A deal is a deal.

As soon as his friend left, Daddy went directly up to this Coolie and offered him the balance of the 10 rupees. Daddy pulled out his best hustle. For 10 minutes he tried everything to give this man some more money. He told the Coolie that he was rich, that he had spare change he wanted to get rid of–he tried everything. But the Coolie would not take the money. When my father asked the Coolie why he refused to accept additional money, the Coolie responded humbly, simply, firmly:

“Sir, I have agreed to 5 rupees, and I have given my word.”

Daddy, was floored. Brought to tears. Even when Daddy made it clear that he would not mention a word of additional rupees paid to his friend, the Coolie wouldn’t accept the offer. Actually, he couldn’t. He had given his word.

You see, for Daddy, Maslow’s hierarchy is inverted. One’s own physiological needs come last; human decency, a rich and undeniable social contract — one’s principles and one’s word are the foundation upon which lives are built and happiness is achieved. In this Coolie and in this story, Daddy found all that was right in this world. No grand scriptures required. No religious experiences necessary. The simple decency of everyday people carried the greatest weight in Daddy’s eyes. Daddy proceeded to retell this story for decades. Decades.

On February 4, 2018, we lost Daddy, the world’s most honest and straightforward man. The kind of man moved to tears of unfathomable joy, pride, and happiness through a passing interaction, with an exceptional example of a human being.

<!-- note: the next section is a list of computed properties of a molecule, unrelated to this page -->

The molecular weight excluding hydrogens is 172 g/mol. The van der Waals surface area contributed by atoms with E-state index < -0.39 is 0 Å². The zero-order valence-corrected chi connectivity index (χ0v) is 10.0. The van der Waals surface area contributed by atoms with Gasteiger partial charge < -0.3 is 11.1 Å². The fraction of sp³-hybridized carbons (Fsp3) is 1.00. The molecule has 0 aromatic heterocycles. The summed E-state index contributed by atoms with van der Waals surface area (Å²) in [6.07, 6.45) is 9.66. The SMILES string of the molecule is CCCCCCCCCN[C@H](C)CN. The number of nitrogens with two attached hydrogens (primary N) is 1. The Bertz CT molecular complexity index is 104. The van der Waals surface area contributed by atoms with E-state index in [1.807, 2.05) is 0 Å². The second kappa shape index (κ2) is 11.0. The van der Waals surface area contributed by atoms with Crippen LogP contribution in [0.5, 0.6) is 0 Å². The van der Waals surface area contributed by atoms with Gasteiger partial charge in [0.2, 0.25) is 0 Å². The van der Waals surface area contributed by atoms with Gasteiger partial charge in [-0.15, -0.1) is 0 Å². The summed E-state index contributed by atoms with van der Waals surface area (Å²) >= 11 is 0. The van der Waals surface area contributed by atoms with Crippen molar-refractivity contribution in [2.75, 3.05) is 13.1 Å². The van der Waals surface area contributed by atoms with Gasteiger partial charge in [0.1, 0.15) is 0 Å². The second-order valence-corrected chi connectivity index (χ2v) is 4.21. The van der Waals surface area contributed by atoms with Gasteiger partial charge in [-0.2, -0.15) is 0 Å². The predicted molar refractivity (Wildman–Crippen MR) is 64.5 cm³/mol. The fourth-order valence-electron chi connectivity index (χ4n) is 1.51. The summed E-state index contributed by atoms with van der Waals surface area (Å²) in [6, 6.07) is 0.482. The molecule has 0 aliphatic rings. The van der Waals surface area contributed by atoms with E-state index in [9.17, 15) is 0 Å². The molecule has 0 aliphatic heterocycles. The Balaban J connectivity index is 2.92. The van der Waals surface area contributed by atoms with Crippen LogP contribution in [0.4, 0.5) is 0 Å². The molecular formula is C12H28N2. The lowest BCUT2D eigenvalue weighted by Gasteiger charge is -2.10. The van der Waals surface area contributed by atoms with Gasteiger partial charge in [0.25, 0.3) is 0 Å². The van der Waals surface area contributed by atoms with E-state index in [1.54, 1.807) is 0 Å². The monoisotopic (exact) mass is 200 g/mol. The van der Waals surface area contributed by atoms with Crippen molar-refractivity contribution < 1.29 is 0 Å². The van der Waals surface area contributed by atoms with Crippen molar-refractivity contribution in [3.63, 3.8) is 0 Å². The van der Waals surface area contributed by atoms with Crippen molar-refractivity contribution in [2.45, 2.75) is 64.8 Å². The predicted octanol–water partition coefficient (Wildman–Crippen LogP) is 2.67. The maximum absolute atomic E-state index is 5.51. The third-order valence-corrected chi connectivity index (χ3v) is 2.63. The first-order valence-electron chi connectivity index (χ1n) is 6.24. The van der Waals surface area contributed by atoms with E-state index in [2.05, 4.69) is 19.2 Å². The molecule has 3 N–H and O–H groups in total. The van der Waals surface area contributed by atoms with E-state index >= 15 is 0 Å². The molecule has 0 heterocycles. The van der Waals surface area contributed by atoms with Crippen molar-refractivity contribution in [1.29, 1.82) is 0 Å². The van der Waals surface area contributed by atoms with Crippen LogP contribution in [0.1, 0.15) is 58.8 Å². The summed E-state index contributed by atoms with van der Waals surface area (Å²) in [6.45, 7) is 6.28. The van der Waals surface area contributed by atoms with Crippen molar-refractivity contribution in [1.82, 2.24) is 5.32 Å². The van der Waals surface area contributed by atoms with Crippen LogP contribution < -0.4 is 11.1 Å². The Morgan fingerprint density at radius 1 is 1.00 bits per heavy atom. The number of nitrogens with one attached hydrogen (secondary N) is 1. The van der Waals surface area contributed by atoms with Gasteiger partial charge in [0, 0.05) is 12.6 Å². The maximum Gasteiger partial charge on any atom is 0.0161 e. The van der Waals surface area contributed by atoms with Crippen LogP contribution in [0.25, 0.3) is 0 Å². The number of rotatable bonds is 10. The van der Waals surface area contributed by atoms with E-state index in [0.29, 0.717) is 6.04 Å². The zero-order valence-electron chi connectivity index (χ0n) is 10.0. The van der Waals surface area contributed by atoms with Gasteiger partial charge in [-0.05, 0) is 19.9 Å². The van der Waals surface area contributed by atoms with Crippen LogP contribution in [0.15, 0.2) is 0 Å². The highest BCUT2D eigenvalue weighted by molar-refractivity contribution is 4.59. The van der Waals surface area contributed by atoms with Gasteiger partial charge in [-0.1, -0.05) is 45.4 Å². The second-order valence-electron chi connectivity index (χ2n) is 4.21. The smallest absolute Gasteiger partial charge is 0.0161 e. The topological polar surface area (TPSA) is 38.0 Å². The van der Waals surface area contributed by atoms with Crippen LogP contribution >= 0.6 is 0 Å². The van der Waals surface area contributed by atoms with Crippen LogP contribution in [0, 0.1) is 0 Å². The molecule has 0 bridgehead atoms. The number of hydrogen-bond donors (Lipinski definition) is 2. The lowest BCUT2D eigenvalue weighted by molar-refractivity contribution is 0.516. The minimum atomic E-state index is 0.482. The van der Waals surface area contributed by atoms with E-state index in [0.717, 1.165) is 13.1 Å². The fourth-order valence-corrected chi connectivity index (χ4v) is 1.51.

This Coolie carried our parents luggage for a few moments, but he carried Daddy’s spirit and faith for 29 years more.

Thank you, sir.

——————————–

Last week at our memorial for Dad, we handed out copies of this illustration with the below story printed on its back, instead of a traditional printed program. If you’d like a copy of the printout, DM me and I’ll mail you one. Thank you Oliver Bruehl for the illustration conjured from magic, pure magic.

Note: I’ve collected all the posts and thoughts I’ve shared about my Daddy’s death in one place. Some people have found it helpful as they’ve navigated through their own experiences, or, as they’ve had to step in to support others. This is one in a series, and you can find the full list of posts here.

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DADDY | “THANK YOU. FOR EVERYTHING.” or THANK YOU FOR EVERYTHING

“Thank you. For everything.”

48 years. Culminating in four words. Whispered into one ear. Punctuated by a warm kiss. On the still frozen but rapidly thawing cheek. Of the eternal, undeniable love of her life. Before the doors to that ambulance closed. And their physical bodies said goodbye. Forever.

You want to talk about grace? You want to talk about dignity? You want to talk about honoring a legacy? You want to talk about strength?

Mom. Is incredible.

When I was conceived, my mother gave me strength by her own nourishment. When I was born, my mother gave me strength from her milk. When I was a fat kid with a short temper and a penchant for being ridiculed, she gave me strength through her love. When I was a barely competent high schooller, she gave me strength with her faith. When I was struggling at work, she gave me strength through her reinforcement. When I was struggling to find love, she gave me strength by her understanding. When I was struggling with peace and patience as a parent, she gave me strength with her time.